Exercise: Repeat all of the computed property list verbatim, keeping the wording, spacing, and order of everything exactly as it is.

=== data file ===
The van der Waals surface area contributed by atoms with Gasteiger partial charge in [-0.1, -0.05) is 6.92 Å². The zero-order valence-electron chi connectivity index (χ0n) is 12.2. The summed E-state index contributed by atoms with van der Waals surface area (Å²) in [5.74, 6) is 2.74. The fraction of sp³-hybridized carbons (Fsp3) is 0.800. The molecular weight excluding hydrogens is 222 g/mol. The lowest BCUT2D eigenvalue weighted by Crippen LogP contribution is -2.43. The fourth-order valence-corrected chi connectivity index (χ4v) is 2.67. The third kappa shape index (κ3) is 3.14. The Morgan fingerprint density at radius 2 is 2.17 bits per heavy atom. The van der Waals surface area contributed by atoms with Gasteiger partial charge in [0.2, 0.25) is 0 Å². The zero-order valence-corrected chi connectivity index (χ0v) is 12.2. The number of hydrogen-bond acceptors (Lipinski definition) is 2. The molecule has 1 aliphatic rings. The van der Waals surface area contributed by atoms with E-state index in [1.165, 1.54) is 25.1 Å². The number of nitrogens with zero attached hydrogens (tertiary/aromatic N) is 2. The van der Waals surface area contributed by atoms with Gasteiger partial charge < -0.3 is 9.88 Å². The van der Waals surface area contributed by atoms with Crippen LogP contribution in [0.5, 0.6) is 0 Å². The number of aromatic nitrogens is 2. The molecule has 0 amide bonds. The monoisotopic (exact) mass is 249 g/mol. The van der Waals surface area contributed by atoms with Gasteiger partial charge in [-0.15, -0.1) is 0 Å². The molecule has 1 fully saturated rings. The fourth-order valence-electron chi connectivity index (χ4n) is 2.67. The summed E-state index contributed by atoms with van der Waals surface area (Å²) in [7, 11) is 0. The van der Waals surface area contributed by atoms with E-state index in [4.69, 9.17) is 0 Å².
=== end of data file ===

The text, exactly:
The van der Waals surface area contributed by atoms with Gasteiger partial charge in [-0.1, -0.05) is 6.92 Å². The zero-order valence-electron chi connectivity index (χ0n) is 12.2. The summed E-state index contributed by atoms with van der Waals surface area (Å²) in [5.74, 6) is 2.74. The fraction of sp³-hybridized carbons (Fsp3) is 0.800. The molecular weight excluding hydrogens is 222 g/mol. The lowest BCUT2D eigenvalue weighted by Crippen LogP contribution is -2.43. The fourth-order valence-corrected chi connectivity index (χ4v) is 2.67. The third kappa shape index (κ3) is 3.14. The Morgan fingerprint density at radius 2 is 2.17 bits per heavy atom. The van der Waals surface area contributed by atoms with Gasteiger partial charge in [0.2, 0.25) is 0 Å². The zero-order valence-corrected chi connectivity index (χ0v) is 12.2. The number of hydrogen-bond acceptors (Lipinski definition) is 2. The molecule has 1 aliphatic rings. The van der Waals surface area contributed by atoms with E-state index in [1.165, 1.54) is 25.1 Å². The number of nitrogens with zero attached hydrogens (tertiary/aromatic N) is 2. The van der Waals surface area contributed by atoms with Gasteiger partial charge < -0.3 is 9.88 Å². The van der Waals surface area contributed by atoms with Crippen LogP contribution in [0.5, 0.6) is 0 Å². The number of aromatic nitrogens is 2. The molecule has 0 amide bonds. The monoisotopic (exact) mass is 249 g/mol. The van der Waals surface area contributed by atoms with Gasteiger partial charge in [-0.15, -0.1) is 0 Å². The molecule has 1 fully saturated rings. The fourth-order valence-electron chi connectivity index (χ4n) is 2.67. The summed E-state index contributed by atoms with van der Waals surface area (Å²) in [7, 11) is 0. The van der Waals surface area contributed by atoms with E-state index in [4.69, 9.17) is 0 Å².